Omri’s real-life girlfriend (who asked not to be named) is also Israeli. She attended the wedding, serving as one of the “couple’s” witnesses in City Hall and snapping pictures for the wedding album, an item that might be called for to validate the wedding’s authenticity. While she and Omri joked about the situation through the mock-reception that followed, it was a painful event for them both, since it will prevent them from marrying each other for years to come. Omri described his wedding night as “one of the most mortifying and depressing events of my life.”

Omri’s story is emblematic of the fears of thousands of Israeli-American immigrants “who don’t know what will happen next,” said Liran Jakob Rosenfeld. Rosenfeld, a California-based, Israeli-American immigration specialist, is CEO and founder of Shopimmigration.com, an online marketplace for immigration lawyers and specialists.

Rosenfeld told The Jewish Week that over the past couple of months, he has received calls for help from “dozens, if not hundreds” of Israeli-Americans of varying immigration statuses. The calls reached a fever pitch earlier this month when the U.S. Citizenship and Immigration Services (USCIS) announced that on April 3 it would temporarily suspend premium processing for H-1B visas.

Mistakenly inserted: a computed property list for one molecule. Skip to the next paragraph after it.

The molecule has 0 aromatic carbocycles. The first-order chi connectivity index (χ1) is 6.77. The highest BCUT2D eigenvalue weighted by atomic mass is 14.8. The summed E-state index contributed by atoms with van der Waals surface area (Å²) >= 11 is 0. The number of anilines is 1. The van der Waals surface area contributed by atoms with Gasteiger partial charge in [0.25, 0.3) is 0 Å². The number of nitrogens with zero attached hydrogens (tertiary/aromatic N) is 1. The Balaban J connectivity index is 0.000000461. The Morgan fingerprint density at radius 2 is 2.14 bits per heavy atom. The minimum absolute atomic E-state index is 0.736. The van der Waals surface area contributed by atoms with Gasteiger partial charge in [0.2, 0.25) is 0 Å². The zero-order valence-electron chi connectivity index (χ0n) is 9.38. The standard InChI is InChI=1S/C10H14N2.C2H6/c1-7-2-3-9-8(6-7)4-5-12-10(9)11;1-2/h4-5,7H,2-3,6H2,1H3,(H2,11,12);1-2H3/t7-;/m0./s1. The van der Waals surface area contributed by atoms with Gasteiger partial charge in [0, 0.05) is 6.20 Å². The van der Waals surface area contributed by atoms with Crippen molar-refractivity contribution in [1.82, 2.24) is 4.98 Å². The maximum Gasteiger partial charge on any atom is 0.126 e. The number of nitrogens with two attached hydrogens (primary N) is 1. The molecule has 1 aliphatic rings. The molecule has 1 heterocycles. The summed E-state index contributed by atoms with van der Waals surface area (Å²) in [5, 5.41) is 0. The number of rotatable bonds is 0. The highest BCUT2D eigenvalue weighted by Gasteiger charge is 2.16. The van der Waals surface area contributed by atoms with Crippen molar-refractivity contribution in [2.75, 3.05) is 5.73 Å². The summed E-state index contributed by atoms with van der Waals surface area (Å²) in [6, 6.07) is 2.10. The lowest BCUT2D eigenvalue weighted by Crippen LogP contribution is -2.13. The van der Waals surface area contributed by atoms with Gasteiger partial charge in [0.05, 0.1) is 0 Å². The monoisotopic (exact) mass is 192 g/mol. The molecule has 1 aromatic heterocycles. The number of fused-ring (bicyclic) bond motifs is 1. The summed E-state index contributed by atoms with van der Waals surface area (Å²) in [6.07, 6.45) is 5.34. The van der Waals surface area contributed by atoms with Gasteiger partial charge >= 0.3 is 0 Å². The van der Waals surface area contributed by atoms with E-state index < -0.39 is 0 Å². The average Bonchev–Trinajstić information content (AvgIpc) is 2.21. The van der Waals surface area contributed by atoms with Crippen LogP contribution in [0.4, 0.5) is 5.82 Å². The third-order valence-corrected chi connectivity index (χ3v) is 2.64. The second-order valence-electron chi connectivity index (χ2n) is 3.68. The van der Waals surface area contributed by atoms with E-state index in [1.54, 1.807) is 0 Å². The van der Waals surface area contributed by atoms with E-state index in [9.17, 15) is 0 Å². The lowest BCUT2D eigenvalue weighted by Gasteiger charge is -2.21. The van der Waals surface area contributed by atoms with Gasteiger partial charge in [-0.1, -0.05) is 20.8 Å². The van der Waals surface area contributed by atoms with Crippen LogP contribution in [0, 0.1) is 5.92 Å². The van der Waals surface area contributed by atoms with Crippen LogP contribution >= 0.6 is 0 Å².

The H-1B visa allows certain highly qualified foreign professionals to work in the U.S. for up to six years. Used heavily by Indian outsourcing firms, as well as by most Israelis in the high-tech sector, it has been criticized for hurting American workers and undercutting salaries. With visas capped far below their demand, processing is backed up, and applicants depend on the expedited — and more expensive — premium processing for a timely reply.

The suspension of this option has left thousands hanging in limbo.

Among Israeli immigrants, said Rosenfeld, the situation is particularly painful for graduates at the end of their OPT (Optional Practical Training) year. “OPT is a period during which foreign graduates are allowed to work while still on a student visa. When it ends, in April, they typically apply for an H-1B to continue working,” Rosenfeld explained. “Without premium processing, their applications won’t be answered for months; by that time, their student visas would have expired, making them illegal and unemployable. People are terrified that after investing hundreds of thousands of dollars in their education, and a year on the job, they will be forced to leave empty-handed.”